Reviews of Political Books
[note: Titles in green are of current issue.]
On this page (click on the topic):
Boss, Richard J. Daley of Chicago by Mike Royko (1971), 215 pp., 25 cm./10 in., hardcover.
"This is a definitive work and portrait of a successful political machine and the man in control, Chicago Mayor Richard J. Daley. Exceptionally readable and never boring, this book takes the reader inside the politics, the machine, and the man ... "duh mare ... hizzoner ...". This is no hagiography [see Archives webpage, definitions] and Royko pulls no punches. It is a brutally realistic picture of how an autocratic political machine runs, down to the smallest detail ... all of which Daley supervised. Especially the details of patronage. Some of Royko's lines have relevance today as when they were written thirty years ago, in explaining ethnic prejudice, part of the urban scene: 'The ethnic states [Royko means "neighborhoods"] got along just about as pleasantly as did the nations of Europe. ... the immigrants brought along all of their old prejudices, and immediately picked up some new ones. An Irishman who came here hating only the Englishman and Irish Protestants soon hated Poles, Italians and blacks. A Pole who was free arrived hating only Jews and Russians, but soon learned to hate the Irish, the Italians, and the blacks.' Here, also, is a good look at how the political machines work and the role that patronage plays. When confronted with a challenge to his (Daley's) authority, he brought governmental machinery to bear with such force as to make Nixon's enemies list and attempts to use the I.R.S., look amateurish. There's another, important lesson in Royko's book: that the Fourth Estate, The Press, must provide leadership in keeping government open and honest. In Daley's Chicago, the three branches of government were seamless and unseparated, providing absolute power for the man controlling the machine, the 'Boss'. 3.9#" - hcl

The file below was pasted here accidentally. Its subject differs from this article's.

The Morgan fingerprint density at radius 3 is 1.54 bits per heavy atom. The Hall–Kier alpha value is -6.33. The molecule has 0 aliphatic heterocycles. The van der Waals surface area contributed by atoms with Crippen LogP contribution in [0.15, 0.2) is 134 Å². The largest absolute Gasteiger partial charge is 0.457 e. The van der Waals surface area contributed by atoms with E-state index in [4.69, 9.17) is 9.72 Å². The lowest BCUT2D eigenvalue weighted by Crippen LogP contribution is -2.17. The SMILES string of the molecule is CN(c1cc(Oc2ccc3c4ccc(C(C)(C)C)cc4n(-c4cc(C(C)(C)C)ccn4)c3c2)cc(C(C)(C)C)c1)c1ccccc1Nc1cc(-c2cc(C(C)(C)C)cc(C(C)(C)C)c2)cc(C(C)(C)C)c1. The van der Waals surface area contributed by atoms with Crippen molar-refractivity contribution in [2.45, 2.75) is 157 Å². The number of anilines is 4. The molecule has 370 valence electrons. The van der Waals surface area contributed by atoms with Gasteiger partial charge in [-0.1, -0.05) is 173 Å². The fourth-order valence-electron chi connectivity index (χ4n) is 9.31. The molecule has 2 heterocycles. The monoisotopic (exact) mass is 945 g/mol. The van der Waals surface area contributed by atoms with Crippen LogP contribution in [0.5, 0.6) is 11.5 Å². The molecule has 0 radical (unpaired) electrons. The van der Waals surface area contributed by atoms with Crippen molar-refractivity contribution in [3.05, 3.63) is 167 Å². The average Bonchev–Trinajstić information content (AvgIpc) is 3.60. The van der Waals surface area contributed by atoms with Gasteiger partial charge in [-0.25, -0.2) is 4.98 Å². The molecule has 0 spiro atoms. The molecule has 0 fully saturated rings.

American Pharaoh -Mayor Richard J. Daley: His Battle for Chicago and the Nation by Adam Cohen and Elizabeth Taylor (2000), 614 pp., 23 cm./ 9 in., hardcover.
This work is a most thoroughly researched study of the massive, powerful, ruthless, wasteful political machine that the late Mayor of Chicago, Richard J. Daley, amassed. It controlled Chicago down to the smallest political act and encouraged corruption on a scale unmatched anywhere in the U.S.
(Yes, it even outdid the folks in Boston and Jersey.)
In chronological order authors Cohen and Taylor plough through the smallest details of machine organization and operation. Contains 42 pages of notes; 14 pages of index (real small type and lots of detail ... this reviewer likes a good index which is a mark of a solid work of non-fiction).
American Pharaohnicely complements Royko’s Boss (see previous review) in describing how Daley acquired power for its own sake while doing some good for Chicago and much, much more damage to the city and particularly its growing and immense minority population.
The best summary of Daley’s legacy is found in the last words of the last chapter, to wit: